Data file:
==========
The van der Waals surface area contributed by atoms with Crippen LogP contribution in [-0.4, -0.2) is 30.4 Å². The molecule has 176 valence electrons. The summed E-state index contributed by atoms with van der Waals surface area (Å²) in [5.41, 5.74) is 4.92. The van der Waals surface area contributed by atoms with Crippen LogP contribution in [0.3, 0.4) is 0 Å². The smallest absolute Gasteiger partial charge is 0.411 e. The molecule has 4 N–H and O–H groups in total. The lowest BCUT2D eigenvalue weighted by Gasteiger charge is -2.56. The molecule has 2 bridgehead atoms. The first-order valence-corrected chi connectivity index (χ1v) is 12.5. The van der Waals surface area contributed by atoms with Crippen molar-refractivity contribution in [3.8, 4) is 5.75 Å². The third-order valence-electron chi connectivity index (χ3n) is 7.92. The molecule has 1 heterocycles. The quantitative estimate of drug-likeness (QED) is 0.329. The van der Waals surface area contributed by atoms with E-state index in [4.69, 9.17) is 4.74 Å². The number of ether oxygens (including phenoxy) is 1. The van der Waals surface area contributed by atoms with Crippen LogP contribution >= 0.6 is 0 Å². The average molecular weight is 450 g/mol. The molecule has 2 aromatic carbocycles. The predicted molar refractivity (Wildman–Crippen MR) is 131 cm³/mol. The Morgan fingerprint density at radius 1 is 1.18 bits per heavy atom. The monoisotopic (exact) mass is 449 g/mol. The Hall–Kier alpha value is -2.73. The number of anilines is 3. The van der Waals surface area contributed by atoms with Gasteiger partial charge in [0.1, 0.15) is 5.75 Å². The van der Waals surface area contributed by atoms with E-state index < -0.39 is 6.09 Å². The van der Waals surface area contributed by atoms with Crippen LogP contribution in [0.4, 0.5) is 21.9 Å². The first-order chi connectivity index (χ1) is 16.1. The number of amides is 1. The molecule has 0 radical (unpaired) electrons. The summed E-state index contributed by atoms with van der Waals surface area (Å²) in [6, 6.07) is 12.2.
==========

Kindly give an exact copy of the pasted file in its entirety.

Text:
The van der Waals surface area contributed by atoms with Crippen LogP contribution in [-0.4, -0.2) is 30.4 Å². The molecule has 176 valence electrons. The summed E-state index contributed by atoms with van der Waals surface area (Å²) in [5.41, 5.74) is 4.92. The van der Waals surface area contributed by atoms with Crippen LogP contribution in [0.3, 0.4) is 0 Å². The smallest absolute Gasteiger partial charge is 0.411 e. The molecule has 4 N–H and O–H groups in total. The lowest BCUT2D eigenvalue weighted by Gasteiger charge is -2.56. The molecule has 2 bridgehead atoms. The first-order valence-corrected chi connectivity index (χ1v) is 12.5. The van der Waals surface area contributed by atoms with Crippen molar-refractivity contribution in [3.8, 4) is 5.75 Å². The third-order valence-electron chi connectivity index (χ3n) is 7.92. The molecule has 1 heterocycles. The quantitative estimate of drug-likeness (QED) is 0.329. The van der Waals surface area contributed by atoms with E-state index in [4.69, 9.17) is 4.74 Å². The number of ether oxygens (including phenoxy) is 1. The van der Waals surface area contributed by atoms with Crippen LogP contribution >= 0.6 is 0 Å². The average molecular weight is 450 g/mol. The molecule has 2 aromatic carbocycles. The predicted molar refractivity (Wildman–Crippen MR) is 131 cm³/mol. The Morgan fingerprint density at radius 1 is 1.18 bits per heavy atom. The monoisotopic (exact) mass is 449 g/mol. The Hall–Kier alpha value is -2.73. The number of anilines is 3. The van der Waals surface area contributed by atoms with Gasteiger partial charge in [0.1, 0.15) is 5.75 Å². The van der Waals surface area contributed by atoms with E-state index < -0.39 is 6.09 Å². The van der Waals surface area contributed by atoms with Crippen LogP contribution in [0.4, 0.5) is 21.9 Å². The first-order chi connectivity index (χ1) is 16.1. The number of amides is 1. The molecule has 0 radical (unpaired) electrons. The summed E-state index contributed by atoms with van der Waals surface area (Å²) in [6, 6.07) is 12.2.